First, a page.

Arlington National Cemetery is considered America’s most hallowed ground.  It is located on land that was once belonged to George Custis, adopted son of George Washington.  Custis built a house where he kept many of Washington’s prized possessions.  He left the property to his daughter.  When she married a promising young West Point graduate named […]

  • 188th Field Artillery

    The 188th Field Artillery Regiment was organized in Valley City in 1940.  It was soon split into two groups: the 188th Field Artillery Battalion and the 957th Field Artillery Battalion. On June 11 and 13, 1944, both units entered Normandy, France as part of the D-Day offensive that began a week earlier. When the war […]

  • Ben Corbin

    Ben Corbin (1835-1912) was known as the “champion wolf hunter of the Northwest.”     Others called him “Ben, the Boss Wolf Hunter.” Some referred to him as a “wolf charmer,” but there was nothing charming  or disarming about how Ben Corbin sought to exterminate all wolves in North Dakota or how he relentlessly pursued wolves. […]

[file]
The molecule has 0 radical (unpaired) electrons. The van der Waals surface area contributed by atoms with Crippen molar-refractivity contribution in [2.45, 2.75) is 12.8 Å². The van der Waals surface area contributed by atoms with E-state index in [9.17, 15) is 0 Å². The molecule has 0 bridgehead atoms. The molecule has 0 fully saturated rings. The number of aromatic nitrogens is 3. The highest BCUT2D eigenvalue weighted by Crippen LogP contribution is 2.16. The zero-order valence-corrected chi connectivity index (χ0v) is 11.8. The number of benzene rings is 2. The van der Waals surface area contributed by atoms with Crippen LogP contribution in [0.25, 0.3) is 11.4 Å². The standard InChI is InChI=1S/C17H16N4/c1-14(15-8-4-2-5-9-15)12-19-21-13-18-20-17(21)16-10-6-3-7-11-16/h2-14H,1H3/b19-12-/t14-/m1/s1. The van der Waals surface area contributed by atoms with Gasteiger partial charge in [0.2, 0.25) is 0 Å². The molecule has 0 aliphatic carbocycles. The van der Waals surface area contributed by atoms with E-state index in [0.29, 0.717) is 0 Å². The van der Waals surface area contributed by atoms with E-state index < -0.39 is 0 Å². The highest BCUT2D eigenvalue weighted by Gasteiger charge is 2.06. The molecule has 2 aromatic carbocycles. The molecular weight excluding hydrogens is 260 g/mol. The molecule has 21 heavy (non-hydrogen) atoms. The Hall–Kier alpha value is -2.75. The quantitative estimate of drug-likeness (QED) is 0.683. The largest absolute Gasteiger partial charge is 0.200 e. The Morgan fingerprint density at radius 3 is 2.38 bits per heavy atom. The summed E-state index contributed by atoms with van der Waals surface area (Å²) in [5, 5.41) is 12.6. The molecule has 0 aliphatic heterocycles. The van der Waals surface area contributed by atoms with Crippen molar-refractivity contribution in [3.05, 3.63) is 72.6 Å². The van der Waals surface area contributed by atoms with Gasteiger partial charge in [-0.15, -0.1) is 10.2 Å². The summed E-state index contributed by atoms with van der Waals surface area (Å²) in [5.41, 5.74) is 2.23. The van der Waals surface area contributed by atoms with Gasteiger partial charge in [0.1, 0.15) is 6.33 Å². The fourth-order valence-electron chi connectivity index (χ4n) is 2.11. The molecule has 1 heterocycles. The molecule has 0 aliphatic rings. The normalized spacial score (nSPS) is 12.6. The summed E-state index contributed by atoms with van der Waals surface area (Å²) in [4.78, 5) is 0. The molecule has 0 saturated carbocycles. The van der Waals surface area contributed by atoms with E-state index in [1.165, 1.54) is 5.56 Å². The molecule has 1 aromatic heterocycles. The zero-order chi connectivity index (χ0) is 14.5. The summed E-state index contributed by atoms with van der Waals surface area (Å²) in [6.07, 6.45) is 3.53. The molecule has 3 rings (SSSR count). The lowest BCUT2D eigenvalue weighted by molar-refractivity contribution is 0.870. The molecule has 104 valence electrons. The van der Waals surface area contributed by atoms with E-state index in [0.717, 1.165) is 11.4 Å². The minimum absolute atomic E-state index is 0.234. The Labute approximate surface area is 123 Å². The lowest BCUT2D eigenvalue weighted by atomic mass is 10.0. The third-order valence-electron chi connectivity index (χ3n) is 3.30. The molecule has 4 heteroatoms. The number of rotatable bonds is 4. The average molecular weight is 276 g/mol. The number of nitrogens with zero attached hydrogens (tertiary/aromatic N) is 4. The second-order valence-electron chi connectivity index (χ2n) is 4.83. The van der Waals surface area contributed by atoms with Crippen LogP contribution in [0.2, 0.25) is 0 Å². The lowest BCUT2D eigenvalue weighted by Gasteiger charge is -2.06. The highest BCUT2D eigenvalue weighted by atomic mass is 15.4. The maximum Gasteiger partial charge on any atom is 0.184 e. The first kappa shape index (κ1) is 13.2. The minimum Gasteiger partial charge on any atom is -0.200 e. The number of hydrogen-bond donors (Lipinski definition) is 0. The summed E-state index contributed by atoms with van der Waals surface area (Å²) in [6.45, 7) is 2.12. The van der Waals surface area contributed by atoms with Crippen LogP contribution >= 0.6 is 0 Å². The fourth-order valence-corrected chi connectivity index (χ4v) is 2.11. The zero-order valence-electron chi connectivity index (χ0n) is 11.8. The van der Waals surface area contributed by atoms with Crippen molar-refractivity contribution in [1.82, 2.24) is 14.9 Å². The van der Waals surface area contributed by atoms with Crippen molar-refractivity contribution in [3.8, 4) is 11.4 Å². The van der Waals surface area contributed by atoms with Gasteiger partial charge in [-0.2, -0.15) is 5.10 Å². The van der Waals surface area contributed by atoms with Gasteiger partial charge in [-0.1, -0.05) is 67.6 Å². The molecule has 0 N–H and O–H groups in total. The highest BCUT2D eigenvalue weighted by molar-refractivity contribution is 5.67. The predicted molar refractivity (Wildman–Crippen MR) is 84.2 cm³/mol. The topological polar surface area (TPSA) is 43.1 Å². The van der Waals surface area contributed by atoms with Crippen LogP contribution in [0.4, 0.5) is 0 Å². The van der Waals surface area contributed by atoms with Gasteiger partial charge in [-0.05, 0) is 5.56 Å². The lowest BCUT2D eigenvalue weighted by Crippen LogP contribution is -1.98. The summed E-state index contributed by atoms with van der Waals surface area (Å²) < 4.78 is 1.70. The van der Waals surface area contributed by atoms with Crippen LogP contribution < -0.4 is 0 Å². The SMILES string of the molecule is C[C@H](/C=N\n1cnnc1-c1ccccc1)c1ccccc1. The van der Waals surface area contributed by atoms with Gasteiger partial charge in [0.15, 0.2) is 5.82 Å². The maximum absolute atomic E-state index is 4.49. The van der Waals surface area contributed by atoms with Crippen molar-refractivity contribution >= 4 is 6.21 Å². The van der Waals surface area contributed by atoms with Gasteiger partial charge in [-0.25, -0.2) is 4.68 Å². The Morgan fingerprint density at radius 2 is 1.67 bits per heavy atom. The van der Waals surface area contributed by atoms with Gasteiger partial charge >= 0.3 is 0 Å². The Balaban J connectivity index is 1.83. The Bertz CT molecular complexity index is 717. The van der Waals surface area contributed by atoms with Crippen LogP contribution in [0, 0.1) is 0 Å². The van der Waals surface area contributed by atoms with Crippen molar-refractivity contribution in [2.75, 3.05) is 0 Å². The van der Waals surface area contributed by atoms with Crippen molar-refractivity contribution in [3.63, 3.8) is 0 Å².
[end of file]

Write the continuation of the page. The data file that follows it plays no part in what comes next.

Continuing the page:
• The Salk Vaccine

    Polio has plagued mankind through much of known history.  An Egyptian carving from 1400 BCE depicts a man with a withered leg.  Some scientists believe this is an early portrayal of a polio victim.  Polio was a relatively uncommon disease through the 1800s.  A theory proposes that before then, children were exposed to low levels […]

  • Anson Northrup

    On this date in 1859, Anson Northrup’s steamboat arrived at Fort Garry, in present-day Manitoba, and residents celebrated with both thanksgiving and gunpowder. It was the first time a boat had successfully navigated the Red River, and commerce there would be changed forever. In the book “The Challenge of the Prairie,” Erling Rolfsrud wrote, “No […]